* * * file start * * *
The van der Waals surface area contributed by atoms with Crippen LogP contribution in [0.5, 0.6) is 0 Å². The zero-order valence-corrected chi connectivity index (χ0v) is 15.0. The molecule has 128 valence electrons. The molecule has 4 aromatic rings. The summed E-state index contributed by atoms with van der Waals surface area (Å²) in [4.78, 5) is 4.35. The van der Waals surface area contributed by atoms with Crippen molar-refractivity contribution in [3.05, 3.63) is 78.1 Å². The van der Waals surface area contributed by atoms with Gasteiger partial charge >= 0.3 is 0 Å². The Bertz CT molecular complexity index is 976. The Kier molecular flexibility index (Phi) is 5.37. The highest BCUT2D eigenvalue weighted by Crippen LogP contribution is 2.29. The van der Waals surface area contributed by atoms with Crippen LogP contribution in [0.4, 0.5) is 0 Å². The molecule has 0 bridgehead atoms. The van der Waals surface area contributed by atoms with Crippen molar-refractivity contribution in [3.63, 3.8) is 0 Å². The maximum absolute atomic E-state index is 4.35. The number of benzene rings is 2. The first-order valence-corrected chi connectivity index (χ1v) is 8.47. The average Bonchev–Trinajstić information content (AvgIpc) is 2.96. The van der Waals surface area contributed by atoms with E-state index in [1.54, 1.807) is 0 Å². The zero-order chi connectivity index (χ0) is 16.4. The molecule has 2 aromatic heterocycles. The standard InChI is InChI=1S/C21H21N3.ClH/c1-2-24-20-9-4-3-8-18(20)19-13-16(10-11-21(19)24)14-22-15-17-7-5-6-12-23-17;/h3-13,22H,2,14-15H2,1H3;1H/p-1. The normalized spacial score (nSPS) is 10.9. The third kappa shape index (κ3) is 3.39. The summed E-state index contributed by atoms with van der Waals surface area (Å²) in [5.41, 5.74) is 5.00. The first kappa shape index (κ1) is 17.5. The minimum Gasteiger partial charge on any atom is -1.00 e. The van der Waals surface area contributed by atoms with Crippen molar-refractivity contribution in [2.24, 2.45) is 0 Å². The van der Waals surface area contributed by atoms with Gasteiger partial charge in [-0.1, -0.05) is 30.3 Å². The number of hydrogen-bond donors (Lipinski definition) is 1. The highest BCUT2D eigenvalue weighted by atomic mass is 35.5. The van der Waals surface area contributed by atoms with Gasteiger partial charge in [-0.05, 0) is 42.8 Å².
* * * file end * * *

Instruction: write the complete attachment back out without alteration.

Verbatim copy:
The van der Waals surface area contributed by atoms with Crippen LogP contribution in [0.5, 0.6) is 0 Å². The zero-order valence-corrected chi connectivity index (χ0v) is 15.0. The molecule has 128 valence electrons. The molecule has 4 aromatic rings. The summed E-state index contributed by atoms with van der Waals surface area (Å²) in [4.78, 5) is 4.35. The van der Waals surface area contributed by atoms with Crippen molar-refractivity contribution in [3.05, 3.63) is 78.1 Å². The van der Waals surface area contributed by atoms with Gasteiger partial charge >= 0.3 is 0 Å². The Bertz CT molecular complexity index is 976. The Kier molecular flexibility index (Phi) is 5.37. The highest BCUT2D eigenvalue weighted by Crippen LogP contribution is 2.29. The van der Waals surface area contributed by atoms with Crippen LogP contribution in [0.4, 0.5) is 0 Å². The molecule has 0 bridgehead atoms. The van der Waals surface area contributed by atoms with Crippen molar-refractivity contribution in [3.63, 3.8) is 0 Å². The maximum absolute atomic E-state index is 4.35. The number of benzene rings is 2. The first-order valence-corrected chi connectivity index (χ1v) is 8.47. The average Bonchev–Trinajstić information content (AvgIpc) is 2.96. The van der Waals surface area contributed by atoms with E-state index in [1.54, 1.807) is 0 Å². The zero-order chi connectivity index (χ0) is 16.4. The molecule has 2 aromatic heterocycles. The standard InChI is InChI=1S/C21H21N3.ClH/c1-2-24-20-9-4-3-8-18(20)19-13-16(10-11-21(19)24)14-22-15-17-7-5-6-12-23-17;/h3-13,22H,2,14-15H2,1H3;1H/p-1. The normalized spacial score (nSPS) is 10.9. The third kappa shape index (κ3) is 3.39. The summed E-state index contributed by atoms with van der Waals surface area (Å²) in [5.41, 5.74) is 5.00. The first kappa shape index (κ1) is 17.5. The minimum Gasteiger partial charge on any atom is -1.00 e. The van der Waals surface area contributed by atoms with Crippen molar-refractivity contribution in [2.24, 2.45) is 0 Å². The van der Waals surface area contributed by atoms with Gasteiger partial charge in [-0.1, -0.05) is 30.3 Å². The number of hydrogen-bond donors (Lipinski definition) is 1. The highest BCUT2D eigenvalue weighted by atomic mass is 35.5. The van der Waals surface area contributed by atoms with Gasteiger partial charge in [-0.05, 0) is 42.8 Å².